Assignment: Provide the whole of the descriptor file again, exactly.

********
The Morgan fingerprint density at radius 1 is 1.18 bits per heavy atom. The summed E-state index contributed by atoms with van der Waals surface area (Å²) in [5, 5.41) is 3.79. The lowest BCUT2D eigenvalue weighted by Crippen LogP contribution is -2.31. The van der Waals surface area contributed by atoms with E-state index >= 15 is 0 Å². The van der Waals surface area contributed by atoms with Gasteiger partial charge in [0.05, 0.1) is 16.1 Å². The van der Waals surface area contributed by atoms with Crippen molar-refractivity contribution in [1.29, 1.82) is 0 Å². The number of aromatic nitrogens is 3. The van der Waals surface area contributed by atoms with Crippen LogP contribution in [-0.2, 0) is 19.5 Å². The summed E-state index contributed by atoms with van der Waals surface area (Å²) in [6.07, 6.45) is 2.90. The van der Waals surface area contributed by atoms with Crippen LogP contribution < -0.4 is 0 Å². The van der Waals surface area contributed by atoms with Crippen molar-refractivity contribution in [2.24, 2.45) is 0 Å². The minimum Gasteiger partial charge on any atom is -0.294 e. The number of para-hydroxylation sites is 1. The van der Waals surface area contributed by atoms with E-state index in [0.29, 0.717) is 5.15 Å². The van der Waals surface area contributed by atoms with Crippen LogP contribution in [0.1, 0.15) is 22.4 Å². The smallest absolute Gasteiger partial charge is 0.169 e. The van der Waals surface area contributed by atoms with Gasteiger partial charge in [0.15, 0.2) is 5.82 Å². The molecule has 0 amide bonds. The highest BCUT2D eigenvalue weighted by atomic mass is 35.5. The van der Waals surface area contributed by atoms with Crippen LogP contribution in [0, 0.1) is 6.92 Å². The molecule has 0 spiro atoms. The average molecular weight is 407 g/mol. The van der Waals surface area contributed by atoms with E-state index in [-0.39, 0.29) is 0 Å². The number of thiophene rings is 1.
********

The Morgan fingerprint density at radius 1 is 1.18 bits per heavy atom. The summed E-state index contributed by atoms with van der Waals surface area (Å²) in [5, 5.41) is 3.79. The lowest BCUT2D eigenvalue weighted by Crippen LogP contribution is -2.31. The van der Waals surface area contributed by atoms with E-state index >= 15 is 0 Å². The van der Waals surface area contributed by atoms with Gasteiger partial charge in [0.05, 0.1) is 16.1 Å². The van der Waals surface area contributed by atoms with Crippen molar-refractivity contribution in [1.29, 1.82) is 0 Å². The number of aromatic nitrogens is 3. The van der Waals surface area contributed by atoms with Crippen LogP contribution in [-0.2, 0) is 19.5 Å². The summed E-state index contributed by atoms with van der Waals surface area (Å²) in [6.07, 6.45) is 2.90. The van der Waals surface area contributed by atoms with Crippen LogP contribution < -0.4 is 0 Å². The van der Waals surface area contributed by atoms with Crippen molar-refractivity contribution in [2.24, 2.45) is 0 Å². The minimum Gasteiger partial charge on any atom is -0.294 e. The number of para-hydroxylation sites is 1. The van der Waals surface area contributed by atoms with E-state index in [0.29, 0.717) is 5.15 Å². The van der Waals surface area contributed by atoms with Crippen LogP contribution in [0.1, 0.15) is 22.4 Å². The smallest absolute Gasteiger partial charge is 0.169 e. The van der Waals surface area contributed by atoms with Gasteiger partial charge in [0.15, 0.2) is 5.82 Å². The molecule has 0 amide bonds. The highest BCUT2D eigenvalue weighted by atomic mass is 35.5. The van der Waals surface area contributed by atoms with Crippen LogP contribution in [0, 0.1) is 6.92 Å². The molecule has 0 spiro atoms. The average molecular weight is 407 g/mol. The van der Waals surface area contributed by atoms with E-state index in [-0.39, 0.29) is 0 Å². The number of thiophene rings is 1.